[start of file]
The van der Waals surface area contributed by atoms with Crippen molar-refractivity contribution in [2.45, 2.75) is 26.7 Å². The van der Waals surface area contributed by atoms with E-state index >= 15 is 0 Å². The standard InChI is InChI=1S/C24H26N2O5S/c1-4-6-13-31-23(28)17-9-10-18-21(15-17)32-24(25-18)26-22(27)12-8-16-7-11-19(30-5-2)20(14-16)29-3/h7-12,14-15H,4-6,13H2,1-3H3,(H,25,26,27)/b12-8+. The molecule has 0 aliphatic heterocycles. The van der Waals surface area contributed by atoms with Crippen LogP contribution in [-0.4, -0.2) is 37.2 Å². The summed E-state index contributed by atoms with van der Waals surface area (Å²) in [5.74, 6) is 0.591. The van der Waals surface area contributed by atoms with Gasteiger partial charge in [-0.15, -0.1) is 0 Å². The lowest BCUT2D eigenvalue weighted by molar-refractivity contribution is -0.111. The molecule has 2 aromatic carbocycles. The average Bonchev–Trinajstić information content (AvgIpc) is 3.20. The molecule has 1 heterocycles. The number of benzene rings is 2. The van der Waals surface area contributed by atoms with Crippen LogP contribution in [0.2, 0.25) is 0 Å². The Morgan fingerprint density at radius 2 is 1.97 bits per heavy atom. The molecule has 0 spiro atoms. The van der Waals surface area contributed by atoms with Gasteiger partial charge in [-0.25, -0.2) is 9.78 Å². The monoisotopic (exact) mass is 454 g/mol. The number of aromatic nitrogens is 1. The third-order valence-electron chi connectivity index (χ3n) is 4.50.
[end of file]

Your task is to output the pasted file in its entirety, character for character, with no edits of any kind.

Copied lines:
The van der Waals surface area contributed by atoms with Crippen molar-refractivity contribution in [2.45, 2.75) is 26.7 Å². The van der Waals surface area contributed by atoms with E-state index >= 15 is 0 Å². The standard InChI is InChI=1S/C24H26N2O5S/c1-4-6-13-31-23(28)17-9-10-18-21(15-17)32-24(25-18)26-22(27)12-8-16-7-11-19(30-5-2)20(14-16)29-3/h7-12,14-15H,4-6,13H2,1-3H3,(H,25,26,27)/b12-8+. The molecule has 0 aliphatic heterocycles. The van der Waals surface area contributed by atoms with Crippen LogP contribution in [-0.4, -0.2) is 37.2 Å². The summed E-state index contributed by atoms with van der Waals surface area (Å²) in [5.74, 6) is 0.591. The van der Waals surface area contributed by atoms with Gasteiger partial charge in [-0.15, -0.1) is 0 Å². The lowest BCUT2D eigenvalue weighted by molar-refractivity contribution is -0.111. The molecule has 2 aromatic carbocycles. The average Bonchev–Trinajstić information content (AvgIpc) is 3.20. The molecule has 1 heterocycles. The number of benzene rings is 2. The van der Waals surface area contributed by atoms with Crippen LogP contribution in [0.2, 0.25) is 0 Å². The Morgan fingerprint density at radius 2 is 1.97 bits per heavy atom. The molecule has 0 spiro atoms. The van der Waals surface area contributed by atoms with Gasteiger partial charge in [-0.25, -0.2) is 9.78 Å². The monoisotopic (exact) mass is 454 g/mol. The number of aromatic nitrogens is 1. The third-order valence-electron chi connectivity index (χ3n) is 4.50.